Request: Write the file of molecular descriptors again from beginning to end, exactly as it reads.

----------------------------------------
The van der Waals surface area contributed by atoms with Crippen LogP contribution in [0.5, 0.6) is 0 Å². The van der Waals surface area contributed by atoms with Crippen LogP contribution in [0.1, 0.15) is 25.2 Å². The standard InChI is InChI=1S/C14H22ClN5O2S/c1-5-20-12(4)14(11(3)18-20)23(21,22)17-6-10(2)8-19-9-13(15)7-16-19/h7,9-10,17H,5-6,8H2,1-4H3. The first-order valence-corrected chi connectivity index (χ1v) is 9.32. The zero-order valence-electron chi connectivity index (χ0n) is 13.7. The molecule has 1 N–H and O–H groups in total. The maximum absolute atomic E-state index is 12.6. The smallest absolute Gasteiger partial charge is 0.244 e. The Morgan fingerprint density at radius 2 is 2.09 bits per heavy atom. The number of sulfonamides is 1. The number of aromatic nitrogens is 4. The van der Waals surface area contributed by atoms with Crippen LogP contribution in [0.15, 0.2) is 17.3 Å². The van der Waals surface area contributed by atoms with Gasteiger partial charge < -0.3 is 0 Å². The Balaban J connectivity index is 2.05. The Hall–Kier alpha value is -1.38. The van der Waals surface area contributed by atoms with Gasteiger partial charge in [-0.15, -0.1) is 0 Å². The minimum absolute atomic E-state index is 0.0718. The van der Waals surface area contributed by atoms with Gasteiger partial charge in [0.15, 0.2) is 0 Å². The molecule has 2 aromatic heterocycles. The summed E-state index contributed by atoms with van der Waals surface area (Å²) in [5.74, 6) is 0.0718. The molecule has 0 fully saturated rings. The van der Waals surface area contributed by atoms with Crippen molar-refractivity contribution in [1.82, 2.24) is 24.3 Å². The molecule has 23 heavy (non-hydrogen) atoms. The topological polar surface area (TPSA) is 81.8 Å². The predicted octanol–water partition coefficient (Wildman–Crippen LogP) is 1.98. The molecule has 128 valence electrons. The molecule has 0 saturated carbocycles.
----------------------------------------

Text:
The van der Waals surface area contributed by atoms with Crippen LogP contribution in [0.5, 0.6) is 0 Å². The van der Waals surface area contributed by atoms with Crippen LogP contribution in [0.1, 0.15) is 25.2 Å². The standard InChI is InChI=1S/C14H22ClN5O2S/c1-5-20-12(4)14(11(3)18-20)23(21,22)17-6-10(2)8-19-9-13(15)7-16-19/h7,9-10,17H,5-6,8H2,1-4H3. The first-order valence-corrected chi connectivity index (χ1v) is 9.32. The zero-order valence-electron chi connectivity index (χ0n) is 13.7. The molecule has 1 N–H and O–H groups in total. The maximum absolute atomic E-state index is 12.6. The smallest absolute Gasteiger partial charge is 0.244 e. The Morgan fingerprint density at radius 2 is 2.09 bits per heavy atom. The number of sulfonamides is 1. The number of aromatic nitrogens is 4. The van der Waals surface area contributed by atoms with Crippen LogP contribution in [0.15, 0.2) is 17.3 Å². The van der Waals surface area contributed by atoms with Gasteiger partial charge < -0.3 is 0 Å². The Balaban J connectivity index is 2.05. The Hall–Kier alpha value is -1.38. The van der Waals surface area contributed by atoms with Gasteiger partial charge in [-0.15, -0.1) is 0 Å². The minimum absolute atomic E-state index is 0.0718. The van der Waals surface area contributed by atoms with Gasteiger partial charge in [0.15, 0.2) is 0 Å². The molecule has 2 aromatic heterocycles. The summed E-state index contributed by atoms with van der Waals surface area (Å²) in [5.74, 6) is 0.0718. The molecule has 0 fully saturated rings. The van der Waals surface area contributed by atoms with Crippen molar-refractivity contribution in [1.82, 2.24) is 24.3 Å². The molecule has 23 heavy (non-hydrogen) atoms. The topological polar surface area (TPSA) is 81.8 Å². The predicted octanol–water partition coefficient (Wildman–Crippen LogP) is 1.98. The molecule has 128 valence electrons. The molecule has 0 saturated carbocycles.